By Annesha Ghosh:
If the hellish pitch at the Eden Gardens made life difficult for both the Pakistan and India batsmen here in Kolkata on the 19th of March, the Feroz Shah Kotla wicket unleashed its own demons during the match between their female counterparts earlier. But not so much, perhaps, as could be made out by the uncharacteristically clueless strokeplay on the part of the India Women batting line-up, compounded by some tight bowling and sensible field-placements from the Pakistan Women’s team. Case in point: India were 7 for the loss of 2 wickets in the powerplay while Pakistan scored 39 for 1. Put to bat by Pakistan’s captain Sana Mir, juicy full-tosses were only jabbed at for a run, and easy singles were never converted into definite twos during India’s innings which ended at 66-7 at the end of 20 overs.
However, with their proven track record of having successfully defended similar low totals against Pakistan on previous occasions, the Indian eves came back strong in the latter half of the game, and quite dramatically so, with skipper Mithali Raj taking a superb catch at cover and wicket-keeper Sushma Verma effecting two stunning run-outs within a matter of just 10 balls. At 77 for 6, with their inexperienced lower-order exposed, the pressure was clearly telling on the visitors. Pakistan still needed 20 runs off 24 balls when it suddenly started pouring heavily and refused to cease until the cut-off time to resume play was well past.
Had the game reached its natural conclusion, the result would have been imminently different, for at the fag end of Pakistan’s innings, the momentum was clearly with the Girls in Blue. But, to the dismay of Raj and her girls, the rain-gods robbed the Indian eves of the chance of getting those two crucial points ahead of facing group toughies England and West Indies this week.
In light of the aforementioned things, the events that preceded my first live stadium experience of an India versus Pakistan ICC World tournament face-off at the iconic Eden Gardens on Saturday seem to bear some import.
Earlier at 11 a.m. on Saturday, when my friend and I had gone to the Mohammedan Sporting Ground, right opposite Eden Gardens, to collect the two tickets I had won through the online lucky draw, we were greeted by a platoon of journalists from leading national and international media houses. They went about interviewing many an individual from among the 500-strong crowd of people that had queued up to collect their tickets to the historic encounter.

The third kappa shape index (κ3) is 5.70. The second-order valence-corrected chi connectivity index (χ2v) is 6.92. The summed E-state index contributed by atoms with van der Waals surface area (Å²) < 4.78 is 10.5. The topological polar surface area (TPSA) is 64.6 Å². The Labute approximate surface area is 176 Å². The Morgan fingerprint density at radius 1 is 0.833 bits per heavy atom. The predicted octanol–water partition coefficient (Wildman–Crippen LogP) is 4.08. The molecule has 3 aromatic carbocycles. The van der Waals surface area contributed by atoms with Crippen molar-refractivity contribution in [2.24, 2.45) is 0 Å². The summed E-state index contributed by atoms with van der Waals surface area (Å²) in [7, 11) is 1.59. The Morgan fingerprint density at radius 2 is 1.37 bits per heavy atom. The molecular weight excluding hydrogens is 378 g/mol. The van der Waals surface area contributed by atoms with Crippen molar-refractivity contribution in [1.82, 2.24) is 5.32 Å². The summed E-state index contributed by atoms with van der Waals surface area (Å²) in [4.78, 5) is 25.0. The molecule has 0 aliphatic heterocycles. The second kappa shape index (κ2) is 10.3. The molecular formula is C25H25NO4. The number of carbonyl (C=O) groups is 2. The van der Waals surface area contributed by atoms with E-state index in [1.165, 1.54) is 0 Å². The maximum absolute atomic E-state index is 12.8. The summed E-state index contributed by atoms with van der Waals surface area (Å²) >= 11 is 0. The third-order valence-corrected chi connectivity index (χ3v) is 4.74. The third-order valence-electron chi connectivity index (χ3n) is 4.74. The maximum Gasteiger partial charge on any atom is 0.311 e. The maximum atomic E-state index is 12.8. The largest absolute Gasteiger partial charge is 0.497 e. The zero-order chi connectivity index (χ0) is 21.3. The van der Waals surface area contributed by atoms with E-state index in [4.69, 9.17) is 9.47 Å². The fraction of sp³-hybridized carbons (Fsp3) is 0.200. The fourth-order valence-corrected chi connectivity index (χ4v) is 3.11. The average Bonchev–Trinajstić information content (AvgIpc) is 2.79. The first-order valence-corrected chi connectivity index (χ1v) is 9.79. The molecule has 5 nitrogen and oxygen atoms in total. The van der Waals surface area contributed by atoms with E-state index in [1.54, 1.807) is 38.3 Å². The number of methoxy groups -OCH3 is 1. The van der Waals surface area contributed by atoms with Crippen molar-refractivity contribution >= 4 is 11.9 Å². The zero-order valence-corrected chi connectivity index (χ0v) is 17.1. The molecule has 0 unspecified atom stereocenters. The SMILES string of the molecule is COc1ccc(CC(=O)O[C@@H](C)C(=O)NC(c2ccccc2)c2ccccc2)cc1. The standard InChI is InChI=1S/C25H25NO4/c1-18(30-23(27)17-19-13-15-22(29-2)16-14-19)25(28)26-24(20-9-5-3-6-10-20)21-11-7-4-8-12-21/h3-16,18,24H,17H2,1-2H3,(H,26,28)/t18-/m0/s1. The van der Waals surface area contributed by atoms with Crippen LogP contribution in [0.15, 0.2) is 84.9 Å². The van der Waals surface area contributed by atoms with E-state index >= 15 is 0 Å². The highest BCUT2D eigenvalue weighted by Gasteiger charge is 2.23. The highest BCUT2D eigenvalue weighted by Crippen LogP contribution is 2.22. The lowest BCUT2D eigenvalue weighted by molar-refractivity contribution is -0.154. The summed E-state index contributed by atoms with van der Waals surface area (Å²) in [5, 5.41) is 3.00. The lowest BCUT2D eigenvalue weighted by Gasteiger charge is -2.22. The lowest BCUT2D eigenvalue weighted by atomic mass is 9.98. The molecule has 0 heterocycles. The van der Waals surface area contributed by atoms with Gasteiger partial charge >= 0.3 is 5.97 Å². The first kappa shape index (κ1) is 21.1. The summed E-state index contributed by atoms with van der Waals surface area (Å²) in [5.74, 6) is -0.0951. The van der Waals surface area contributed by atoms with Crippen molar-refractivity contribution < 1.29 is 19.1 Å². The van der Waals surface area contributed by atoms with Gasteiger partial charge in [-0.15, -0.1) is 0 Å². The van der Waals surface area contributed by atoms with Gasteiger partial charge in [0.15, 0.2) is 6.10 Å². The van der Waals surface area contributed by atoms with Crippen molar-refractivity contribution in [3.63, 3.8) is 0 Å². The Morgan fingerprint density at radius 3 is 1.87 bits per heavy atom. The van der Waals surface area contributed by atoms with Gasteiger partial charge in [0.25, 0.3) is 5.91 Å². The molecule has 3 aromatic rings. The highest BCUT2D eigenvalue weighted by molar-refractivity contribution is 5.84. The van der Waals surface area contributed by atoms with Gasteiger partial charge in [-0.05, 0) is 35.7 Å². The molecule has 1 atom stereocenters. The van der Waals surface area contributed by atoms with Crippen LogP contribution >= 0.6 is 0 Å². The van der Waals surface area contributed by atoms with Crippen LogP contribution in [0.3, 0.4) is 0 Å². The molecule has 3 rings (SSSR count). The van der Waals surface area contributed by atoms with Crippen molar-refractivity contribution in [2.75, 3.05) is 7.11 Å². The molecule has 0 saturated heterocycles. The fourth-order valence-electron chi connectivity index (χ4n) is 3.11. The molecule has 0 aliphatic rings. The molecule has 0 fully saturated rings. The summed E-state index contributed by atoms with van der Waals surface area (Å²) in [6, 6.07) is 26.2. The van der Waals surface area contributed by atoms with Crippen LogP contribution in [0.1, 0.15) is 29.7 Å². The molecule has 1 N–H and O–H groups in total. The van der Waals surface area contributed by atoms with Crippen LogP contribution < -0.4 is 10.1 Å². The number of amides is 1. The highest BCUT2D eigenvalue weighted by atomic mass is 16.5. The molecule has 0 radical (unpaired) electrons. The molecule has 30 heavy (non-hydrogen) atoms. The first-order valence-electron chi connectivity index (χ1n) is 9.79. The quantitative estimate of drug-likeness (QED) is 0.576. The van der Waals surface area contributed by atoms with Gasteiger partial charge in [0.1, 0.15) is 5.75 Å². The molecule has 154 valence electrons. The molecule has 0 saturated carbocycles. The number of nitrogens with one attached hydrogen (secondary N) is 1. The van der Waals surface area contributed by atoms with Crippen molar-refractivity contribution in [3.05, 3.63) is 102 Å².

At one point during our wait at the counter, an English journalist from the BBC, followed by his team of Indian camerapersons walked up to us and asked if we were willing to answer a few questions regarding the much-anticipated ‘clash of the arch-rivals’. While we did go ahead with the interview and spoke for about four minutes each, both my friend and I were disappointed at the fact that all the questions were invariably centred on the game between the India versus Pakistan Men’s teams. It almost appeared as though there wasn’t any acknowledgement, let alone, the importance that the ‘Other(ed)’ ‘clash of the arch-rivals’ at the Kotla deserved to have been accorded to.
What panned out between the two teams led by M.S. Dhoni and Shahid Afridi, needs no recounting. Following the celebrations that accompanied the night’s heroics by Virat Kohli and company at the Eden Gardens, I woke up next morning reminiscing the memorable scenes that I was fortunate enough to have been able to witness live at the iconic stadium in Kolkata amidst 65,000 odd spectators. The feeling, admittedly, is one of joyous disbelief and is likely to linger on until…I don’t quite know when.
However, somewhere within, I could not help but mull over India Women’s ‘undeserved’ loss, courtesy the shenanigans of the ever-unreliable D/L method. A little mercy from the heavens above could have helped them fashion what most, if not all, ‘Indian cricket supporters’ were praying for, as occasions like these are rare and possibly the only realistic shots for some at making the world take notice of their existence.
A fan’s journey from anxiously sitting before a nondescript television set at home till as late as 6:45 p.m. and watching 11 cricketers donning the blue jersey and fight it out before an 8000-strong crowd at the Feroz Shah Kotla, to rushing to the Mecca of Cricket minutes later, where the gods themselves had descended amidst great pomp and passion, was so close to being the kind of perfect she was praying for it to be. So close.
And yet, she’d be cheering her team on when they come out to play against England Women’s team on Tuesday, March 22, at the HPCA Stadium. “Go for glory, India Women! Win it for yourselves, your fans and the generations of women cricketers to follow. Praying for your triumph this World T20 over the best teams in the fray and over all the discrimination you’ve ever had to contend with.”